"Parks and Recreation" just concluded its fifth season. I reviewed the finale here, and I emailed co-creator Mike Schur a bunch of questions about the finale, season 5 as a whole, the stories he laid the groundwork for in season 6 — which he feels "fairly confident" will happen — and a lot more, coming up just as soon as I convince the school board that napkins are a vegetable...
Before the episode began, I was wondering if we'd be seeing much of Silas, or if his nasty theatrics would be stuck on a back burner until we're a little closer to the season finale on May 16. The good news is that this week, we had a little less of Silas, so that's a relief. The bad news? We had just enough of him to do some damage. Between him and Bad Elena, it was a pretty stressful week for the good people (and vampires) of Mystic Falls. And, you know, us.
Wayne Coyne has fixations, and Flaming Lips co-member Steven Drodz says as much.
"Something must have happened to [Coyne] when he was eight or nine that completely zapped his brain. Wayne goes through phases of working with different types of imagery. In 1989, it was Jesus Christ and God. But the vaginas never really go away," he told Vice, which premiered the extremely not-safe-for-work video to "You Lust" today.
As we've noted before, there's a baffling amount of nudity in the Lips' output these days, with "lust"-death connections all over buzz-killing album "The Terror." "You Lust" is its crown jewel, with a clock time of around 13 minutes. This video is only about four. Guess Coyne and his guest can't have wires connected to their own jewels for too long.
"The nudity in the video isn’t glamorous or sexy. It’s very stark and disturbing. I think that’s a bold move. There are some shots when you go, “That’s an interesting angle to shoot a flaccid penis from...” But Wayne isn’t shy about being naked," he said, shortly before a minor launch into women's pubic hair grooming habits.
I'm not anti-nudity. Sexual violence is worth talking about. But as some short-form art, it feels yet incomplete, more of an exploitative portrait in the theme of lust.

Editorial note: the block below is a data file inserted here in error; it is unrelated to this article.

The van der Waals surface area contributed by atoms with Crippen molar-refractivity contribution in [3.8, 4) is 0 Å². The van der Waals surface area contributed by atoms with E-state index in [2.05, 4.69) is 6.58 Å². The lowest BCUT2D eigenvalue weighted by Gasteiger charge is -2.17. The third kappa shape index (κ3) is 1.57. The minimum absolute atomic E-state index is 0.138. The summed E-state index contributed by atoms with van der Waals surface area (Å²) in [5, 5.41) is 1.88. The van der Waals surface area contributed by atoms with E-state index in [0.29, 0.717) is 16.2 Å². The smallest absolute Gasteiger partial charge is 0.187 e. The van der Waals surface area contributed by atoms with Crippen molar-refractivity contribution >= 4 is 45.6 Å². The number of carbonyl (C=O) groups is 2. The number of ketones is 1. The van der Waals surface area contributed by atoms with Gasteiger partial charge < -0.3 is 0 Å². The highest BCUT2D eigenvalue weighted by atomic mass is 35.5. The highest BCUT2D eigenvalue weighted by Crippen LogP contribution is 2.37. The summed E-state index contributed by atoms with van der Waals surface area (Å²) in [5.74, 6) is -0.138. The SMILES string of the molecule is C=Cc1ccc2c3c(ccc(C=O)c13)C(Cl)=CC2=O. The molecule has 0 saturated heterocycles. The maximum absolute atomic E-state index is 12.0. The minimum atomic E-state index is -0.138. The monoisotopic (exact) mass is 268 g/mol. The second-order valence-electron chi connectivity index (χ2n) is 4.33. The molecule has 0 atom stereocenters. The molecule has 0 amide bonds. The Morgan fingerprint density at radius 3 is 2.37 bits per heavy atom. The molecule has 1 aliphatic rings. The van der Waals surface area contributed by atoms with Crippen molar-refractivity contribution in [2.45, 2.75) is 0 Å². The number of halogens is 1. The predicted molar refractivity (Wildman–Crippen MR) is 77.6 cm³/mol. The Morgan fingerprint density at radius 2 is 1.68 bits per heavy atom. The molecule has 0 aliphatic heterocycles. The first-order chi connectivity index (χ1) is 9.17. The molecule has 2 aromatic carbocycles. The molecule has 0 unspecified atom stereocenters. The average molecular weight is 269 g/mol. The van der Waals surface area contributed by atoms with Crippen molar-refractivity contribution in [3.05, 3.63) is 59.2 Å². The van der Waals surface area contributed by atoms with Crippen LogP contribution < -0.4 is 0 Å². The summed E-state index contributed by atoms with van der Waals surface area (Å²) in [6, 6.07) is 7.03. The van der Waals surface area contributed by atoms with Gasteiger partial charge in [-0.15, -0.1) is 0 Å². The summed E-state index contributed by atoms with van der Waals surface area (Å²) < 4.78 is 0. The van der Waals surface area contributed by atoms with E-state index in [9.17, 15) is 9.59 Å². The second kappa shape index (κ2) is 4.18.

A review of tonight's "Community" coming up just as soon as I write a letter of apology to George Lucas...
Bradley Cooper has been moving right along with his post-"Silver Linings" playbook. He's currently shooting David O. Russell's "American Hustle" and smartly backed away from the on-going circus that is "Jane Got a Gun" this week. Earlier today it was announced that Steven Spielberg will be tackling "American Sniper" with Cooper in the lead role as the most lethal sniper in US military history, while he attached himself to the Steven Knight-scripted "Chef" not too long ago.
On the latter, it's a fantastic script and an unbelievably meaty role. For a time David Fincher was looking into it with Keanu Reeves in the starring role as a high-strung two-time Michelin Star chef dodging drug dealer debts and mixing it up from Paris to New York.
If you consider "Star Trek Into Darkness" to be part thirteen of a larger franchise, you may walk away frustrated and tied in knots if the reactions I saw after a screening were any indication. Conversely, if this is part two of a new franchise in your mind, chances are you're going to have a great time with the continuation of what JJ Abrams and his collaborators began in 2009's "Star Trek." I find myself somewhere in the middle of those two camps, ultimately coming down on the side of the film as a pretty relentless piece of summer entertainment, anchored by what I consider one of the most exciting movie star performances in recent memory. I think they make some missteps in trying to service every "Trek" fan equally, but not insurmountably.
I feel badly for the hardcore "Star Trek" fans who don't like this new version, because I know what it's been like for them in the years where there were no new "Trek" movies in the works, and I know what it's been like for them loving something that was always considered somewhat left of center, always in danger of going away forever. While "Trek" has managed to survive for nearly 50 years at this point, there have definitely been lean times where Paramount didn't see much upside in continuing to throw money at something that just couldn't cross over to be a full-fledged mainstream sensation. And now that it's finally become part of the Nerd World Order in this new age of the Geek, the most devoted of the "Trek" fans seem irritated by the whole thing.